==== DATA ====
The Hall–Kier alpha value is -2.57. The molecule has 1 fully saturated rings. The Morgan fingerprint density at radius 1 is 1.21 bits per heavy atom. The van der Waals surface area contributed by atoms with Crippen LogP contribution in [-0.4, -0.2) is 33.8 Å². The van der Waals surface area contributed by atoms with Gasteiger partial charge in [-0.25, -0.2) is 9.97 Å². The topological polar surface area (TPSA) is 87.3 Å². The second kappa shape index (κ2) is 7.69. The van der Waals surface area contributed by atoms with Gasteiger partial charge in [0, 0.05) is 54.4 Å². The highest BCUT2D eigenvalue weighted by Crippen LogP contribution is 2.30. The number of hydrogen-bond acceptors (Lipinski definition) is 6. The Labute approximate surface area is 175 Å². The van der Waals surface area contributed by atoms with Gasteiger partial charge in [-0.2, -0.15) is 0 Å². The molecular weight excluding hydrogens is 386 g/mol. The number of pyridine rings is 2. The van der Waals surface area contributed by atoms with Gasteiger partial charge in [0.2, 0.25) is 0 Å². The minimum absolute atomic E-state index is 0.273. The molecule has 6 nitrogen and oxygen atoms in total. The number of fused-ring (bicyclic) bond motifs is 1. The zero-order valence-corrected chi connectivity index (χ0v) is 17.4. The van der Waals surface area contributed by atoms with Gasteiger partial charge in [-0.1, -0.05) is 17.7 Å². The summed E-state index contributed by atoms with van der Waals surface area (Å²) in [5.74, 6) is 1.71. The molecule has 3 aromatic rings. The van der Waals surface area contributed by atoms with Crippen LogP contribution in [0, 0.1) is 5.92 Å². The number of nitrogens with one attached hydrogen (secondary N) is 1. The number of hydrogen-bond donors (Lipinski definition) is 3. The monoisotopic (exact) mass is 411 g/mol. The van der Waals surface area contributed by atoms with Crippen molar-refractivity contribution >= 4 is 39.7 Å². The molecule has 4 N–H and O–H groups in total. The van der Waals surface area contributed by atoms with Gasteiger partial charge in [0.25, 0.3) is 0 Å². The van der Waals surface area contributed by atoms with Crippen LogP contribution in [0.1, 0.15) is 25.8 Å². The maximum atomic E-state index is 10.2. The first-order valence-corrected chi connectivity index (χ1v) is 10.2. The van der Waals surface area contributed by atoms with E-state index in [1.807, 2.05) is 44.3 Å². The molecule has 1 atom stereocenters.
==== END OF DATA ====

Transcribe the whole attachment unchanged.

The Hall–Kier alpha value is -2.57. The molecule has 1 fully saturated rings. The Morgan fingerprint density at radius 1 is 1.21 bits per heavy atom. The van der Waals surface area contributed by atoms with Crippen LogP contribution in [-0.4, -0.2) is 33.8 Å². The van der Waals surface area contributed by atoms with Gasteiger partial charge in [-0.25, -0.2) is 9.97 Å². The topological polar surface area (TPSA) is 87.3 Å². The second kappa shape index (κ2) is 7.69. The van der Waals surface area contributed by atoms with Gasteiger partial charge in [0, 0.05) is 54.4 Å². The highest BCUT2D eigenvalue weighted by Crippen LogP contribution is 2.30. The number of hydrogen-bond acceptors (Lipinski definition) is 6. The Labute approximate surface area is 175 Å². The van der Waals surface area contributed by atoms with Gasteiger partial charge in [-0.2, -0.15) is 0 Å². The molecular weight excluding hydrogens is 386 g/mol. The number of pyridine rings is 2. The van der Waals surface area contributed by atoms with Gasteiger partial charge in [0.2, 0.25) is 0 Å². The minimum absolute atomic E-state index is 0.273. The molecule has 6 nitrogen and oxygen atoms in total. The number of fused-ring (bicyclic) bond motifs is 1. The zero-order valence-corrected chi connectivity index (χ0v) is 17.4. The van der Waals surface area contributed by atoms with Gasteiger partial charge in [-0.1, -0.05) is 17.7 Å². The summed E-state index contributed by atoms with van der Waals surface area (Å²) in [5.74, 6) is 1.71. The molecule has 3 aromatic rings. The van der Waals surface area contributed by atoms with Crippen LogP contribution in [0, 0.1) is 5.92 Å². The number of nitrogens with one attached hydrogen (secondary N) is 1. The number of hydrogen-bond donors (Lipinski definition) is 3. The monoisotopic (exact) mass is 411 g/mol. The van der Waals surface area contributed by atoms with Crippen molar-refractivity contribution >= 4 is 39.7 Å². The molecule has 4 N–H and O–H groups in total. The van der Waals surface area contributed by atoms with Gasteiger partial charge in [0.25, 0.3) is 0 Å². The van der Waals surface area contributed by atoms with Crippen LogP contribution in [0.1, 0.15) is 25.8 Å². The maximum atomic E-state index is 10.2. The first-order valence-corrected chi connectivity index (χ1v) is 10.2. The van der Waals surface area contributed by atoms with E-state index in [1.807, 2.05) is 44.3 Å². The molecule has 1 atom stereocenters.